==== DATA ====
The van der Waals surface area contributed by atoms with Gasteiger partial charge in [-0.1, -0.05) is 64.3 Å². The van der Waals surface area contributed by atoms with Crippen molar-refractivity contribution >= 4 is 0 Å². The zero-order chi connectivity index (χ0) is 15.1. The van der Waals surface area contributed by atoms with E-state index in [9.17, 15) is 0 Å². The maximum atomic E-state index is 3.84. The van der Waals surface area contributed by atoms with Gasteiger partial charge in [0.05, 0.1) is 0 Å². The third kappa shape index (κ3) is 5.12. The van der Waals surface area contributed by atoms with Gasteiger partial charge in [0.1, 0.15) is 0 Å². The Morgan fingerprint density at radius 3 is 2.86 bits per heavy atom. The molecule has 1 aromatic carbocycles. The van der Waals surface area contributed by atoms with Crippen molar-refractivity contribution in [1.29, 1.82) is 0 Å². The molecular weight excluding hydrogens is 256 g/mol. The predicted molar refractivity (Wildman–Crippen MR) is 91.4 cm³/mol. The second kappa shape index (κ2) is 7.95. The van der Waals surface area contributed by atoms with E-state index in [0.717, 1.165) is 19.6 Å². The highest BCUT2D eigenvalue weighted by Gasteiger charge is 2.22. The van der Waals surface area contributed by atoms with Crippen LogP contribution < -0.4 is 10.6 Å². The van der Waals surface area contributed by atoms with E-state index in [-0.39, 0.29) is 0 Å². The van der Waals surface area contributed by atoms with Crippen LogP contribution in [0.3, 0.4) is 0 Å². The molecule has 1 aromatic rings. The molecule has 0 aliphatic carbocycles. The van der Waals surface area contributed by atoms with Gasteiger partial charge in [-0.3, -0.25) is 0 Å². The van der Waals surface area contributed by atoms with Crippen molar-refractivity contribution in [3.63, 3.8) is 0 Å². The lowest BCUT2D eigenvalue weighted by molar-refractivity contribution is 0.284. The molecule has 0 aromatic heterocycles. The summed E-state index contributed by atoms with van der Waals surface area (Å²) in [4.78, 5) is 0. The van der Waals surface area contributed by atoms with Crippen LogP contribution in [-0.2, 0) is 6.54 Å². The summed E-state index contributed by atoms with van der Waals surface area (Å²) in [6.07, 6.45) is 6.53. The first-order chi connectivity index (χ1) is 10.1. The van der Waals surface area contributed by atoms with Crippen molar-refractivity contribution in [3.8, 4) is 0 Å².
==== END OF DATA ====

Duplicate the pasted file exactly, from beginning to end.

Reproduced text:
The van der Waals surface area contributed by atoms with Gasteiger partial charge in [-0.1, -0.05) is 64.3 Å². The van der Waals surface area contributed by atoms with Crippen molar-refractivity contribution >= 4 is 0 Å². The zero-order chi connectivity index (χ0) is 15.1. The van der Waals surface area contributed by atoms with E-state index in [9.17, 15) is 0 Å². The maximum atomic E-state index is 3.84. The van der Waals surface area contributed by atoms with Gasteiger partial charge in [0.05, 0.1) is 0 Å². The third kappa shape index (κ3) is 5.12. The van der Waals surface area contributed by atoms with Gasteiger partial charge in [0.1, 0.15) is 0 Å². The Morgan fingerprint density at radius 3 is 2.86 bits per heavy atom. The molecule has 1 aromatic carbocycles. The van der Waals surface area contributed by atoms with Crippen molar-refractivity contribution in [1.29, 1.82) is 0 Å². The molecular weight excluding hydrogens is 256 g/mol. The predicted molar refractivity (Wildman–Crippen MR) is 91.4 cm³/mol. The second kappa shape index (κ2) is 7.95. The van der Waals surface area contributed by atoms with E-state index in [0.717, 1.165) is 19.6 Å². The highest BCUT2D eigenvalue weighted by Gasteiger charge is 2.22. The van der Waals surface area contributed by atoms with Crippen LogP contribution < -0.4 is 10.6 Å². The van der Waals surface area contributed by atoms with E-state index in [-0.39, 0.29) is 0 Å². The van der Waals surface area contributed by atoms with Crippen LogP contribution in [0.3, 0.4) is 0 Å². The molecule has 1 aromatic rings. The molecule has 0 aliphatic carbocycles. The van der Waals surface area contributed by atoms with Gasteiger partial charge in [-0.3, -0.25) is 0 Å². The van der Waals surface area contributed by atoms with Crippen molar-refractivity contribution in [3.63, 3.8) is 0 Å². The lowest BCUT2D eigenvalue weighted by molar-refractivity contribution is 0.284. The molecule has 0 aromatic heterocycles. The summed E-state index contributed by atoms with van der Waals surface area (Å²) in [4.78, 5) is 0. The van der Waals surface area contributed by atoms with Crippen LogP contribution in [-0.2, 0) is 6.54 Å². The summed E-state index contributed by atoms with van der Waals surface area (Å²) in [6.07, 6.45) is 6.53. The first-order chi connectivity index (χ1) is 10.1. The van der Waals surface area contributed by atoms with Crippen molar-refractivity contribution in [3.8, 4) is 0 Å².